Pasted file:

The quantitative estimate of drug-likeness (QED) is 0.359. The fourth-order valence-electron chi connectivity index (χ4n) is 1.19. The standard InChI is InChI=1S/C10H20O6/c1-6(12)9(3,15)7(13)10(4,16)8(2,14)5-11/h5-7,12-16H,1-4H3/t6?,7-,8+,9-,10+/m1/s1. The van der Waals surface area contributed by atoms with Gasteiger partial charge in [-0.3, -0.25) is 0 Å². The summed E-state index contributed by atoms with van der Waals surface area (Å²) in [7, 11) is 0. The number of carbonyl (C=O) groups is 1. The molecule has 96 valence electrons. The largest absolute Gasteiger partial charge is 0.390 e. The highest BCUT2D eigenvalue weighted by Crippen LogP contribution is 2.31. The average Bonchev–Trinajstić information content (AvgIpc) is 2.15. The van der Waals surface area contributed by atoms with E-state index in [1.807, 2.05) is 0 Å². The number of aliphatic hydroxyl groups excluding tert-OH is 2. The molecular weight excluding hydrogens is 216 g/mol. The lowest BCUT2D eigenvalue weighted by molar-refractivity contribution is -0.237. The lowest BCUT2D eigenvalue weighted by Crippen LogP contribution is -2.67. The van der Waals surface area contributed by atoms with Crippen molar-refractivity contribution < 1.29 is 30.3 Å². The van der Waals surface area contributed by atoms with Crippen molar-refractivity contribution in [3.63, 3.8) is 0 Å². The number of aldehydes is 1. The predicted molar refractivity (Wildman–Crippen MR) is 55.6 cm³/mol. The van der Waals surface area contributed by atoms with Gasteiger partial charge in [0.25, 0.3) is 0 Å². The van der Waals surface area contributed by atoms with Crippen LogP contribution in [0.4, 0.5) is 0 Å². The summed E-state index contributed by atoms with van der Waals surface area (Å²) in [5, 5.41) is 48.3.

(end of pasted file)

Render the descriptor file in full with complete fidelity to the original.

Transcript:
The quantitative estimate of drug-likeness (QED) is 0.359. The fourth-order valence-electron chi connectivity index (χ4n) is 1.19. The standard InChI is InChI=1S/C10H20O6/c1-6(12)9(3,15)7(13)10(4,16)8(2,14)5-11/h5-7,12-16H,1-4H3/t6?,7-,8+,9-,10+/m1/s1. The van der Waals surface area contributed by atoms with Gasteiger partial charge in [-0.3, -0.25) is 0 Å². The summed E-state index contributed by atoms with van der Waals surface area (Å²) in [7, 11) is 0. The number of carbonyl (C=O) groups is 1. The molecule has 96 valence electrons. The largest absolute Gasteiger partial charge is 0.390 e. The highest BCUT2D eigenvalue weighted by Crippen LogP contribution is 2.31. The average Bonchev–Trinajstić information content (AvgIpc) is 2.15. The van der Waals surface area contributed by atoms with E-state index in [1.807, 2.05) is 0 Å². The number of aliphatic hydroxyl groups excluding tert-OH is 2. The molecular weight excluding hydrogens is 216 g/mol. The lowest BCUT2D eigenvalue weighted by molar-refractivity contribution is -0.237. The lowest BCUT2D eigenvalue weighted by Crippen LogP contribution is -2.67. The van der Waals surface area contributed by atoms with Crippen molar-refractivity contribution < 1.29 is 30.3 Å². The van der Waals surface area contributed by atoms with Crippen molar-refractivity contribution in [3.63, 3.8) is 0 Å². The number of aldehydes is 1. The predicted molar refractivity (Wildman–Crippen MR) is 55.6 cm³/mol. The van der Waals surface area contributed by atoms with Gasteiger partial charge in [0.25, 0.3) is 0 Å². The van der Waals surface area contributed by atoms with Crippen LogP contribution in [0.4, 0.5) is 0 Å². The summed E-state index contributed by atoms with van der Waals surface area (Å²) in [5, 5.41) is 48.3.